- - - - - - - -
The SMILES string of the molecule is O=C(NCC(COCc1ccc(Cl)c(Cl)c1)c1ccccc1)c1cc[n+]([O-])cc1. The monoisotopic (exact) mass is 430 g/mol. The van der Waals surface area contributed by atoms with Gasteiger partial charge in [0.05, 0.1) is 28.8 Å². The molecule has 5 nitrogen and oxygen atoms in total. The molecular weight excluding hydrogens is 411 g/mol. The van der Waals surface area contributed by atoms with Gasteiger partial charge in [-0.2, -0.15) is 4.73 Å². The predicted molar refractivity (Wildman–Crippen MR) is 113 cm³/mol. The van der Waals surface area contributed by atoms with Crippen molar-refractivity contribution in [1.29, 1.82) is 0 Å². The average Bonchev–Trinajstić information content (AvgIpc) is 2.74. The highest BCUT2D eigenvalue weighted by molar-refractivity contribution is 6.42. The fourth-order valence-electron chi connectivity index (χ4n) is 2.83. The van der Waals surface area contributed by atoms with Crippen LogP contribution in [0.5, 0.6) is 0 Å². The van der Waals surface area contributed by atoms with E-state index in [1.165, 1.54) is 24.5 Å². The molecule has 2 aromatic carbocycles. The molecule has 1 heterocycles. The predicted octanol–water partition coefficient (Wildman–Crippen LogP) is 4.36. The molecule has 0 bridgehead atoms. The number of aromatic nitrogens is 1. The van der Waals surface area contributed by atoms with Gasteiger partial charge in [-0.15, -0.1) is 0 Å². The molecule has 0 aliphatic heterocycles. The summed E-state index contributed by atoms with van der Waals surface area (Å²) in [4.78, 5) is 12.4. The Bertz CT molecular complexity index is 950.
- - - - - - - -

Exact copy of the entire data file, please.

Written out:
The SMILES string of the molecule is O=C(NCC(COCc1ccc(Cl)c(Cl)c1)c1ccccc1)c1cc[n+]([O-])cc1. The monoisotopic (exact) mass is 430 g/mol. The van der Waals surface area contributed by atoms with Gasteiger partial charge in [0.05, 0.1) is 28.8 Å². The molecule has 5 nitrogen and oxygen atoms in total. The molecular weight excluding hydrogens is 411 g/mol. The van der Waals surface area contributed by atoms with Gasteiger partial charge in [-0.2, -0.15) is 4.73 Å². The predicted molar refractivity (Wildman–Crippen MR) is 113 cm³/mol. The van der Waals surface area contributed by atoms with Crippen molar-refractivity contribution in [1.29, 1.82) is 0 Å². The average Bonchev–Trinajstić information content (AvgIpc) is 2.74. The highest BCUT2D eigenvalue weighted by molar-refractivity contribution is 6.42. The fourth-order valence-electron chi connectivity index (χ4n) is 2.83. The van der Waals surface area contributed by atoms with Crippen LogP contribution in [0.5, 0.6) is 0 Å². The van der Waals surface area contributed by atoms with E-state index in [1.165, 1.54) is 24.5 Å². The molecule has 2 aromatic carbocycles. The molecule has 1 heterocycles. The predicted octanol–water partition coefficient (Wildman–Crippen LogP) is 4.36. The molecule has 0 bridgehead atoms. The number of aromatic nitrogens is 1. The van der Waals surface area contributed by atoms with Gasteiger partial charge in [-0.15, -0.1) is 0 Å². The molecule has 0 aliphatic heterocycles. The summed E-state index contributed by atoms with van der Waals surface area (Å²) in [4.78, 5) is 12.4. The Bertz CT molecular complexity index is 950.